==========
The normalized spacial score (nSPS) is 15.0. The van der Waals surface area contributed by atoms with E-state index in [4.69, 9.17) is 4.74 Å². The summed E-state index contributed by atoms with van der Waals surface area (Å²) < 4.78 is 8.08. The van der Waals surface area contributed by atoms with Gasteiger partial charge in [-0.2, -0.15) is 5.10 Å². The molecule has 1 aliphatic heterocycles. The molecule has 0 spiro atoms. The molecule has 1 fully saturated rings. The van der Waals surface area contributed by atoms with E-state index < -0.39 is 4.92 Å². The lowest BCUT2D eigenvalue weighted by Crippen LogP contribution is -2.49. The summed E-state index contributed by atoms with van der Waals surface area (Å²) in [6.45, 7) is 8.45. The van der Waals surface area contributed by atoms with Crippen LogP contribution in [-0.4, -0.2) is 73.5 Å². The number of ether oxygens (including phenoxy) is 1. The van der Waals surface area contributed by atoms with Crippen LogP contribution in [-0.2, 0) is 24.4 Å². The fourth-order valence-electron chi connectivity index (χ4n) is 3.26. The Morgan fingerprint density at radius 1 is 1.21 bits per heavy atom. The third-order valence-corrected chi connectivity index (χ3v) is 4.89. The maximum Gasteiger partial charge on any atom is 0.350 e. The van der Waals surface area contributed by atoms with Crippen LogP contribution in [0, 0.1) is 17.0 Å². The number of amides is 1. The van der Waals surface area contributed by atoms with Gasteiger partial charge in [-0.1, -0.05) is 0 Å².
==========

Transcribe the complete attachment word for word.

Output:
The normalized spacial score (nSPS) is 15.0. The van der Waals surface area contributed by atoms with E-state index in [4.69, 9.17) is 4.74 Å². The summed E-state index contributed by atoms with van der Waals surface area (Å²) < 4.78 is 8.08. The van der Waals surface area contributed by atoms with Gasteiger partial charge in [-0.2, -0.15) is 5.10 Å². The molecule has 1 aliphatic heterocycles. The molecule has 0 spiro atoms. The molecule has 1 fully saturated rings. The van der Waals surface area contributed by atoms with E-state index < -0.39 is 4.92 Å². The lowest BCUT2D eigenvalue weighted by Crippen LogP contribution is -2.49. The summed E-state index contributed by atoms with van der Waals surface area (Å²) in [6.45, 7) is 8.45. The van der Waals surface area contributed by atoms with Crippen LogP contribution in [-0.4, -0.2) is 73.5 Å². The number of ether oxygens (including phenoxy) is 1. The van der Waals surface area contributed by atoms with Crippen LogP contribution in [-0.2, 0) is 24.4 Å². The fourth-order valence-electron chi connectivity index (χ4n) is 3.26. The Morgan fingerprint density at radius 1 is 1.21 bits per heavy atom. The third-order valence-corrected chi connectivity index (χ3v) is 4.89. The maximum Gasteiger partial charge on any atom is 0.350 e. The van der Waals surface area contributed by atoms with Crippen LogP contribution in [0, 0.1) is 17.0 Å². The number of amides is 1. The van der Waals surface area contributed by atoms with Gasteiger partial charge in [-0.1, -0.05) is 0 Å².